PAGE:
2. Edit a dimension to display only if the value that the user selects matches that same value of the field. For example: 
         Before:  Region
         After:    =If('$(vRegion)'=Region,Region)
                      The $ indicates the users selection. Since Region is a text field, the apostrophes changes the users value to text to match the field. 
                      In this case, we entered Spain as the value. Therefore, only the Sum of Sales for Spain will now display.
         Tip:       Notice that the value you input appears in the footer of the Expression Editor.
                      If the formula isn't working, troubleshoot by removing apostrophes, changing the input value, and adding back the apostrophes until it works.
    3. Uncheck the box if you want to hide null values
    4. Check that the amount matches the control group in the top half of the sheet.
    5. Repeat for any other desired objects

  5. Optional: Change the input style
    We intentionally used the Text Input box to start because I encountered errors when starting with, say, the Drop Down. Now that the Variable Input extension is working, we can switch styles if desired.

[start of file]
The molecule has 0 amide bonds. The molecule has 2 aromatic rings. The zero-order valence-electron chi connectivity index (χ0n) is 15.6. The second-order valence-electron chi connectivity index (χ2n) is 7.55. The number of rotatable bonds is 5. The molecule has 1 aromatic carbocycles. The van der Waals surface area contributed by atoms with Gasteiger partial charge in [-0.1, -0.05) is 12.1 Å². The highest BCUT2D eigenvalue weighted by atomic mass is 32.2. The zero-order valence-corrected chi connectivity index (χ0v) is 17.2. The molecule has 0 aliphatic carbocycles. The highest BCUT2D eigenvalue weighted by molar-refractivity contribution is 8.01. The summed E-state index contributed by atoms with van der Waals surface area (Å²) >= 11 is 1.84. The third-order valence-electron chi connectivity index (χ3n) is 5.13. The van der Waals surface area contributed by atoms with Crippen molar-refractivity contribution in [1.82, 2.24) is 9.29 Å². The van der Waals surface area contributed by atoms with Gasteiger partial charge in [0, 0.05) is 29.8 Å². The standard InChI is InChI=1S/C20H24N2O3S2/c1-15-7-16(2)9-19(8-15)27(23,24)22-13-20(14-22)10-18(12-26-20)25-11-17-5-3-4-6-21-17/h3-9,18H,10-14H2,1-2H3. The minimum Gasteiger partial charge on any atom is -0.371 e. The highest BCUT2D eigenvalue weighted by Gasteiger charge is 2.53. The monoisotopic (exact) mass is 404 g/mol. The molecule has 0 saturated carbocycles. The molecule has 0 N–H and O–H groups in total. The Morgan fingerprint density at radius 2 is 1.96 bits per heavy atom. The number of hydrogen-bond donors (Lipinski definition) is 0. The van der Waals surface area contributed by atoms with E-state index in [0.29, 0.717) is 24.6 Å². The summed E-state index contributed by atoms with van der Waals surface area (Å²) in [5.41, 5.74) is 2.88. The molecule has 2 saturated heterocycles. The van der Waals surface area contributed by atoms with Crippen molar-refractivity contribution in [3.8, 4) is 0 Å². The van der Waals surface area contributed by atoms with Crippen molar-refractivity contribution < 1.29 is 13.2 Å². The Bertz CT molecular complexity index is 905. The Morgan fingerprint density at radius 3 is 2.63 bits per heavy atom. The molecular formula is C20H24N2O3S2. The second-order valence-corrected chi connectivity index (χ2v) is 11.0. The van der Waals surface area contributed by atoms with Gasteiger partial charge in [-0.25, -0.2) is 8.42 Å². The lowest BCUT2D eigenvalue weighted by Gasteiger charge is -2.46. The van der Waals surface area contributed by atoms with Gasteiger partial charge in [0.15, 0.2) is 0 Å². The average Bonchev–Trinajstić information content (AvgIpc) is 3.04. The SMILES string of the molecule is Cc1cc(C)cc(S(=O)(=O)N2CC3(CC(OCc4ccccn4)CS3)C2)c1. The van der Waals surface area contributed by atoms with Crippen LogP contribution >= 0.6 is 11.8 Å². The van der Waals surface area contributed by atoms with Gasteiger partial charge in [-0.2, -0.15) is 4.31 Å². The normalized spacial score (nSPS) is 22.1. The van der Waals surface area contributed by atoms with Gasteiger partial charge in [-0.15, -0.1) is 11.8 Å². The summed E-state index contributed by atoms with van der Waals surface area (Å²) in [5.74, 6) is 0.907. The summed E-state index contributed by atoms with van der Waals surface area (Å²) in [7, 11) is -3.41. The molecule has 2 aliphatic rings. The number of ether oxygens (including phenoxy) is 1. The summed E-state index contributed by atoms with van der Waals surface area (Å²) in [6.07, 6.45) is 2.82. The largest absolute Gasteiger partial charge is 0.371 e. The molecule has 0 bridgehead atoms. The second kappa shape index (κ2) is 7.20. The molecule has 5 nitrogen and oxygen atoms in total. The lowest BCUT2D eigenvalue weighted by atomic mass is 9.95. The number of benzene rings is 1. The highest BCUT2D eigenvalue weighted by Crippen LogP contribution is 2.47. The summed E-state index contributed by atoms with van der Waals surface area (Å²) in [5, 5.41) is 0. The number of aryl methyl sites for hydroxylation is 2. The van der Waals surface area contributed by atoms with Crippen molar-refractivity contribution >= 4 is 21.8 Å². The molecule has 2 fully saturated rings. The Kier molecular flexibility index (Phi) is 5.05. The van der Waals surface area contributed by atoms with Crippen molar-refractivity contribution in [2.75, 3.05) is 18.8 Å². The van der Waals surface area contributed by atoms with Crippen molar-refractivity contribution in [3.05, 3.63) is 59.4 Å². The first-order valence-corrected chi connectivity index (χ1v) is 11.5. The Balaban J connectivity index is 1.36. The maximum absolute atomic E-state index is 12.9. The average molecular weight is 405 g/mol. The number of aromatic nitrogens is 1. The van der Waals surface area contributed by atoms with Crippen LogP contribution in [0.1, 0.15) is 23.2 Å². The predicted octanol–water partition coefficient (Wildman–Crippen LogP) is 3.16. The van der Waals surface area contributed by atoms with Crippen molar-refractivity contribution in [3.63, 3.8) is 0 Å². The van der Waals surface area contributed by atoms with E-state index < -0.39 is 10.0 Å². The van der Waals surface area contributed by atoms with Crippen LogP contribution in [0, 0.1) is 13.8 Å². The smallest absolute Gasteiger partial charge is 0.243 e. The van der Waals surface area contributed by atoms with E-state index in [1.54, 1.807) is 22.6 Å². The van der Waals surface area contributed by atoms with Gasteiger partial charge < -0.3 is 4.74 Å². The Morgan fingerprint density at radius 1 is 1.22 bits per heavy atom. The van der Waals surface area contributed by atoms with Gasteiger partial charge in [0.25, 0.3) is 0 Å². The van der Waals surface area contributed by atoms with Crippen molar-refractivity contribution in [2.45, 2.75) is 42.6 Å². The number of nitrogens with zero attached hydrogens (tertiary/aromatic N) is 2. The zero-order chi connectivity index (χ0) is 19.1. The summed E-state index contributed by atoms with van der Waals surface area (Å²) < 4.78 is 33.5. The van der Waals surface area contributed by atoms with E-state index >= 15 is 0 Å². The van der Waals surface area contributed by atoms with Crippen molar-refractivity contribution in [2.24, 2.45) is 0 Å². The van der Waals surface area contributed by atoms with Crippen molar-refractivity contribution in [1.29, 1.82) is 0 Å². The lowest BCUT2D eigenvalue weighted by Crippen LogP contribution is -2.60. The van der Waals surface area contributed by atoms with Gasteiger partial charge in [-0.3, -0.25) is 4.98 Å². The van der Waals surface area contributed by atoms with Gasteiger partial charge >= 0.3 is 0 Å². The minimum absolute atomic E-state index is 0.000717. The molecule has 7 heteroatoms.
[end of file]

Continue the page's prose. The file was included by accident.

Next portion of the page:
1. In the upper right click Edit
    2. Select the Variable Input box to activate it
    3. On the right, click on Appearance > Variable
    4. Under Show as, select the desired option
    5. For Dropdown:
      1. For the Fixed dropdown
        1. Select Fixed values to type in each desired dropdown option
        2. Click Add Alternative
        3. Type one of the values both in the Value box and Label box. Be sure it is spelled exactly as one of the field's existing values.
        4. Repeat until all your desired values are included. Values appear in the order in which you add them.
      2. For the Dynamic dropdown
        1. Use a formula like the following to get all values to appear without manually entering them
                =Concat(Distinct Region,'|')
          Note:  I have not found a way to rearrange the order the values are displayed with Dynamic dropdown. This formula does not support including Desc and using Order By after the Resident Table in the Script Editor does not work either.
    6. The Button option works similarly to Dropdown. 
    7. Note: the Slider only works for numerical values

Congratulations! You learned how to create a Variable Input Control that acts as a filter at the object level. Try practicing this yourself using the 2nd sheet of this example app:
Filter at the Object Level using Variable Input Control